Graduation Year


Document Type




Degree Name

Master of Liberal Arts (M.L.A.)

Degree Granting Department

Humanities and Cultural Studies

Major Professor

Benjamin Goldberg, Ph.D.

Committee Member

Amy Rust, Ph.D.

Committee Member

Paul Hillier, Ph.D.


science fiction, artificial intelligence, film, identity and alienation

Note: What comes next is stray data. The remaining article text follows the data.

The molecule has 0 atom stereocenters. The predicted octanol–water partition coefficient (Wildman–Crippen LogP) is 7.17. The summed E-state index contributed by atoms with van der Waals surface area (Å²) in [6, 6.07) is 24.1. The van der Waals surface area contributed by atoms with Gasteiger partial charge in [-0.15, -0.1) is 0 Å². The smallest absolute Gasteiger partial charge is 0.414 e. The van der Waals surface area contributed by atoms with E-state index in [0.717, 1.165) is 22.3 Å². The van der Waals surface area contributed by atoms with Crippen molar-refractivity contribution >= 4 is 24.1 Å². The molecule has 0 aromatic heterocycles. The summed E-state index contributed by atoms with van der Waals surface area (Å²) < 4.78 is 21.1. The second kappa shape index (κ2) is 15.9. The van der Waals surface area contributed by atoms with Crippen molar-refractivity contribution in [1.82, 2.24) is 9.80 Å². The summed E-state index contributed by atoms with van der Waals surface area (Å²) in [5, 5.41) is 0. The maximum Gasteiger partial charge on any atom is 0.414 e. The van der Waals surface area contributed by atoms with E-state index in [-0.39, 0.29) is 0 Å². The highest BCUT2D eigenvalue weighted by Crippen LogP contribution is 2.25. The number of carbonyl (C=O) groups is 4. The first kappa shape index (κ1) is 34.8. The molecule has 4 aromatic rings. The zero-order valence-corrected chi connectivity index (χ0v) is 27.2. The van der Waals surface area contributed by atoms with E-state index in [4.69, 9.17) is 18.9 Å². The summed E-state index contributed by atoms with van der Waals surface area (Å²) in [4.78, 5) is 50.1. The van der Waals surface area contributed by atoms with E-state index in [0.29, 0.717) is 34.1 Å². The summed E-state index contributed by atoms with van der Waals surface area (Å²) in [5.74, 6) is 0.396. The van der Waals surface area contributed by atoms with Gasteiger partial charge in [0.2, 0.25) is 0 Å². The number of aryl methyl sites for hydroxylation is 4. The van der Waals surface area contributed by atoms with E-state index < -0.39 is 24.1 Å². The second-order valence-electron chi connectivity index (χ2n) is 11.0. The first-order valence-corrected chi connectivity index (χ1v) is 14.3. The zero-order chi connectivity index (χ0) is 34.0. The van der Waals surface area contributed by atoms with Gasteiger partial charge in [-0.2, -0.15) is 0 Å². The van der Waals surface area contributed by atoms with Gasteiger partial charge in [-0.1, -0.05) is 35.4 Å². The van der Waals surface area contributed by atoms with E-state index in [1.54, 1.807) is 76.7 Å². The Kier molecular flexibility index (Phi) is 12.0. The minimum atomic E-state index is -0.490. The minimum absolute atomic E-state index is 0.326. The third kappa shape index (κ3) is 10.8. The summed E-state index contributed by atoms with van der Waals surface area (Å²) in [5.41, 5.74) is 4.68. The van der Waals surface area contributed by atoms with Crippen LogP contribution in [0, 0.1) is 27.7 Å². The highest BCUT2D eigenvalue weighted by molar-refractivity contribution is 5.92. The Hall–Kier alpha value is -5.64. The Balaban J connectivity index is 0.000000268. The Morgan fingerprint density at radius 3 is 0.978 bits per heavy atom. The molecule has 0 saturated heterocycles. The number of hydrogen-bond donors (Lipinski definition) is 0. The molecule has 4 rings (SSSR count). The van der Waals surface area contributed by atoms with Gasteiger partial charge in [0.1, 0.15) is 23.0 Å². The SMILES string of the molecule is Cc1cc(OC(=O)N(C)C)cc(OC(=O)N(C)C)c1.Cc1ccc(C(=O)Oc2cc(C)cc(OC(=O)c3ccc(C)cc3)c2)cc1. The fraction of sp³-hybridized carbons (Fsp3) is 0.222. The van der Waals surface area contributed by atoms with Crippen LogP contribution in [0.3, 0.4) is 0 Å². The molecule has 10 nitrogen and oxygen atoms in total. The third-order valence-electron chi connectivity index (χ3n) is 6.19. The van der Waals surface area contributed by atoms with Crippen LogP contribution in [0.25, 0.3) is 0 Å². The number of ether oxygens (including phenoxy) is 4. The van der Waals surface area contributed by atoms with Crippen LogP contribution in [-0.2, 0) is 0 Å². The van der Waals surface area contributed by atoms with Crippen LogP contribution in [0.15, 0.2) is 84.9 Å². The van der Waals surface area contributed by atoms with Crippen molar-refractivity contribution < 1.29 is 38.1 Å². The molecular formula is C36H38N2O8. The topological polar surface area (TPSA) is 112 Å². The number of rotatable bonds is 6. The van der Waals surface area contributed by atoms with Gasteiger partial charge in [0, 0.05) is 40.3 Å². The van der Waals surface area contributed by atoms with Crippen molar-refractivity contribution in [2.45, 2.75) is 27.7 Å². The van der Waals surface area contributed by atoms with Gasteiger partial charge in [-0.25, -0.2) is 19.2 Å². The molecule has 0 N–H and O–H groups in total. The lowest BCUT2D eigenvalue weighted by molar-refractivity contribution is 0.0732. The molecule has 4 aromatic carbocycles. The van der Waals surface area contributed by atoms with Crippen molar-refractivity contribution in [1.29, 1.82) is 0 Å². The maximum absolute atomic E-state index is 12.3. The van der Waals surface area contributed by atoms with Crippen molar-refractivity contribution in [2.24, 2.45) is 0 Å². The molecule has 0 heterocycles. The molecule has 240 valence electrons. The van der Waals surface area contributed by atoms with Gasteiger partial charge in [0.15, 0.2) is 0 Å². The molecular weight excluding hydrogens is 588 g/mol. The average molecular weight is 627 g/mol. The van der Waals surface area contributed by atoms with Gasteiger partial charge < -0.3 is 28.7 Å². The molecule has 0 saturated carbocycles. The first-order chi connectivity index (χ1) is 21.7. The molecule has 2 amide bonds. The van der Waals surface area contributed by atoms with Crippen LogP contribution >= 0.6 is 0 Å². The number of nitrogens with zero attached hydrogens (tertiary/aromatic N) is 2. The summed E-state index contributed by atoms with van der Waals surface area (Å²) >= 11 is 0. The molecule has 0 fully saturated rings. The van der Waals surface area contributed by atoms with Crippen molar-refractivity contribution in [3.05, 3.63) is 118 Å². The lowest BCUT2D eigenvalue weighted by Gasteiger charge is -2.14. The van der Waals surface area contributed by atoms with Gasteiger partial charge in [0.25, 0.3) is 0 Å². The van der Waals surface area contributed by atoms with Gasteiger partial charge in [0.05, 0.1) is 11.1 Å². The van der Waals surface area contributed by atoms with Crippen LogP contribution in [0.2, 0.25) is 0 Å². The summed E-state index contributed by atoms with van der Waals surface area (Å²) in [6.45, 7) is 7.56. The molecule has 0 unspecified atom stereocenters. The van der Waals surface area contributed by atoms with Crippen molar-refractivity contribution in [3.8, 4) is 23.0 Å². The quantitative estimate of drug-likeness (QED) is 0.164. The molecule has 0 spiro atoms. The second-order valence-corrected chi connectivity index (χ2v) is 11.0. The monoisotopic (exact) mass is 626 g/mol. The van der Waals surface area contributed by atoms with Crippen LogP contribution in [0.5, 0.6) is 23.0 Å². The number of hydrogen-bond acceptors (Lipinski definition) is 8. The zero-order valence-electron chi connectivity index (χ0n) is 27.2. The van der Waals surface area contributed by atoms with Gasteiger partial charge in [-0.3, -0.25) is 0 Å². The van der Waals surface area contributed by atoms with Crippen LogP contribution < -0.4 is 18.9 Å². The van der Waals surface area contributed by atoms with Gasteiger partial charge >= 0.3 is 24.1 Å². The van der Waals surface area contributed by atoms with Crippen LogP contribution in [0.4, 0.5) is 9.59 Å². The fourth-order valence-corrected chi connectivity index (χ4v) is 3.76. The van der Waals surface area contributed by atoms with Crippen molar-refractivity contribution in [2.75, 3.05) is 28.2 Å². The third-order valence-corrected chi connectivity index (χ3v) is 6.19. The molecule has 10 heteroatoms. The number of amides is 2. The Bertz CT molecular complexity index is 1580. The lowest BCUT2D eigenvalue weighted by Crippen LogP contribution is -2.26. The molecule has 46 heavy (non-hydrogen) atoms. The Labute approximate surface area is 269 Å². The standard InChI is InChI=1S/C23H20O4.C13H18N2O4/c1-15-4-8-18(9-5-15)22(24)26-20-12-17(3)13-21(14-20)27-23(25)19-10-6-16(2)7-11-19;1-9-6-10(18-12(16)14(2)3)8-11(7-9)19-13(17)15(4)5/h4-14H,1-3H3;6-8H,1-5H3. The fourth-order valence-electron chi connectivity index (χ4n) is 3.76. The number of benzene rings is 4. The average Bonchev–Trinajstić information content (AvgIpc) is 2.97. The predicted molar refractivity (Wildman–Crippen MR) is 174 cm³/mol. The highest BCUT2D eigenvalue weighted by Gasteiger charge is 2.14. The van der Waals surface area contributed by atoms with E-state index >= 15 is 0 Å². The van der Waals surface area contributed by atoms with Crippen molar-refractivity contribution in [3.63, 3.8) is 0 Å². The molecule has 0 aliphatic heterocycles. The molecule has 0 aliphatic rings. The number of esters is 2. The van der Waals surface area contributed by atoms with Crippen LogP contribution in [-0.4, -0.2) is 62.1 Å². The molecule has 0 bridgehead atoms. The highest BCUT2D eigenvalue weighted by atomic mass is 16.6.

Artificial intelligence is an emerging technology; something far beyond smartphones, cloud integration, or surgical microchip implantation. Utilizing the work of Ray Kurzweil, Nick Bostrom, and Steven Shaviro, this thesis investigates technology and artificial intelligence through the lens of the cinema. It does this by mapping contemporary concepts and the imagined worlds in film as an intersection of reality and fiction that examines issues of individual identity and alienation. I look at a non-linear timeline of films involving machine advancement, machine intelligence, and stages of post-human development; Elysium (2013) and Surrogates (2009) are about technology as an extension of the self, The Terminator franchise (1984-2015), Blade Runner (1982), and Bicentennial Man (1999) portray artificial intelligent androids and cyborgs, Transcendence (2013) is a contemporary depiction of human consciousness fusing with technology, and Chappie and Ex Machina are both released in 2015 are situated in contemporary society with sentient artificial intelligence. Looking at these films portrayals of man’s relationship with machines creates a discourse for contemporary society’s anxiety surrounding technology. I argue that recent film’s depiction of artificial intelligence signals a contemporary change in our perception of technology, urging that we reevaluate the ways that we define our identity.